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English>>Foreign Affairs

Interview: U.S., China must work together to safeguard world peace: granddaughter of Flying Tigers commander

(Xinhua)    17:52, July 15, 2015

HOUSTON, July 14 -- The United States and China, the two powerful countries in the world, cooperated wonderfully in their fight against Japanese aggressors in World War II, and they must work together to safeguard world peace in the new century, Nell Calloway, granddaughter of the famed Flying Tigers commander Lieutenant General Claire Lee Chennault, said recently.

In an exclusive interview with Xinhua, Calloway, also director of the Chennault Aviation and Military Museum in Monroe, Louisiana, said that whereas World War II once brought the United States and China together for the common good, today the two countries have opportunities and responsibilities to preserve their shared legacies of the past, and to open doors of cooperation for both nations.

"Our two great countries come together under the sign of the Flying Tigers (also known as the 1st American Volunteer Group-AVG) and my grandfather's words hold as much importance now in 2015 as they did in 1949. And both countries have to work more closely together as they did in World War II in order to make the world a better place to live and promote world peace. This will at the same time serve to strengthen the relationship between our two countries," she said.

Calloway was referring to her grandfather's words in his memoir "Way of a Fighter" (published in 1949): "It is my fondest hope that the sign of the Flying Tigers will remain aloft just as long as it is needed and that it will always be remembered on both shores of the Pacific as the symbol of two great peoples working toward a common goal in war and peace."

She emphasized that the relationship between the United States and China is "the world's most important of the 21st century" and that the two countries should continue to "join hands and pass on the spirit of such cooperation for peace from generation to generation."

"What I am doing is to follow my grandfather's steps to promote the mutual understanding and friendship between the two great peoples of our two countries," she said, adding that "the younger Americans and Chinese need to know the history of our cooperation in the past and face the future together."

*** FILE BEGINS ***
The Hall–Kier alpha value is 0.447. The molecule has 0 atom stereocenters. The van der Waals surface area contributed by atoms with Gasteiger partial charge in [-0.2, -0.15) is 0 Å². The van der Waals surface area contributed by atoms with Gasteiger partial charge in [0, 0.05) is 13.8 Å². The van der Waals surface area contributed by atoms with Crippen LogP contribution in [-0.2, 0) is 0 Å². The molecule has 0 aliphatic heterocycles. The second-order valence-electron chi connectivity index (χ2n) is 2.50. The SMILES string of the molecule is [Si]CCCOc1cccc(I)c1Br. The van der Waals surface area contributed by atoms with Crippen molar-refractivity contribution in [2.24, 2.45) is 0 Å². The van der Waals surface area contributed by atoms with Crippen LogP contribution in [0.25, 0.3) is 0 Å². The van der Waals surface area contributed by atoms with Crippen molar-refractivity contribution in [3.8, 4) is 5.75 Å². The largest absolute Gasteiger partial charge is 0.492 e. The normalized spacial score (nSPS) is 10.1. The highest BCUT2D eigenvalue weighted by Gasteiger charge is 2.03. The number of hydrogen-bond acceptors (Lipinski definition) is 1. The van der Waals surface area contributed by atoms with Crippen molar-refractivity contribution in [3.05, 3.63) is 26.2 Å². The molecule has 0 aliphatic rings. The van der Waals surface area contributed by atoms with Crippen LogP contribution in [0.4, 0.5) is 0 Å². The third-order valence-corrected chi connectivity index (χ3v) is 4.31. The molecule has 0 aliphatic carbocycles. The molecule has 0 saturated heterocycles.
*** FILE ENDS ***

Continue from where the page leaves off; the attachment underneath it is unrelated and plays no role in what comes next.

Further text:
Calloway, who has paid five visits to China so far, said that after World War II, the life and military career of her grandfather created a rich legacy of respect and good will that remains today through the Chennault Aviation and Military Museum. The museum was founded in 2000 by her mother Rosemary Chennault and a group of veterans such as retired Hump pilots Richard Sherman and Jay Vinyard.

The Flying Tigers (also later known as the U.S. 14th Air Force), a group of volunteer pilots from the U.S. Navy, Army and Marine Corps led by Chennault, was set up in 1941 to help China resist the Japanese invasion, and to safeguard the "Hump Route," an air transport route which took pilots about 840 kilometers from India's Assam Valley across northern Myanmar and into Yunnan province and Kunming.

For decades, the Flying Tigers, General Chennault and the shark-faced Curtiss P-40 fighter planes used by the squadrons have been icons widely respected in China, Calloway said, adding that the Chinese people still honor him for his leadership of the famous Flying Tigers.

"When I was in China, I had been given a tumultuous reception by the Chinese people," Calloway said. "They have shown great kindness and appreciation for what my grandfather had done in China. And I have been surprised and inspired by their appreciation of this history."

In Calloway's heart, her grandfather, who stayed in China from 1937 to 1944, is a hero as he believed his help might change history.

Pointing to the portrait of her grandfather in military uniform, Calloway said proudly that the Flying Tigers destroyed more than 2,600 Japanese aircrafts, sank or damaged 2.23 million metric tons of Japanese merchant ships and 45 naval vessels, and killed more than 66,700 Japanese troops in South China.

As for Japan, which, unlike Germany, has not fully repented of its war crimes, Calloway said that the truth of Japan's full-scale invasion of China, including the Nanjing Massacre, has been proved by documentary evidence and can not be denied.

"It is important for us to learn from history and those who deny history have no future," she said.

Jay Vinyard and Richard Sherman, both in their 90s, recalled the days and nights they spent in China as members of the Flying Tigers.

Vinyard, who was 18 years old when he joined the U.S. Army Air Force in March 1942, had completed 87 round-trip missions over the Hump while Sherman, who now sits in a wheelchair, had flown 52 missions in China.

Both told Xinhua that it is a great honor for them to have been part of the squadrons, and like their commander Chennault, they greatly appreciated the rescue efforts made by the Chinese soldiers and local villagers.

"We can't forget the bravery and sacrifice of men and women on both sides who came together for a common cause," they said.

Calloway and the two veterans believed that common interests between the United States and China far outweigh differences, therefore, there is no reason for the two countries not to work closely together to safeguard world peace.

They also agreed that as the world marks the 70th anniversary of the end of World War II, it is very important for the two nations to remember that instead of marking an end, this actually marks the beginning of fresh cooperation ahead.

(For the latest China news, Please follow People's Daily on Twitter and Facebook)(Editor:Ma Xiaochun,Bianji)

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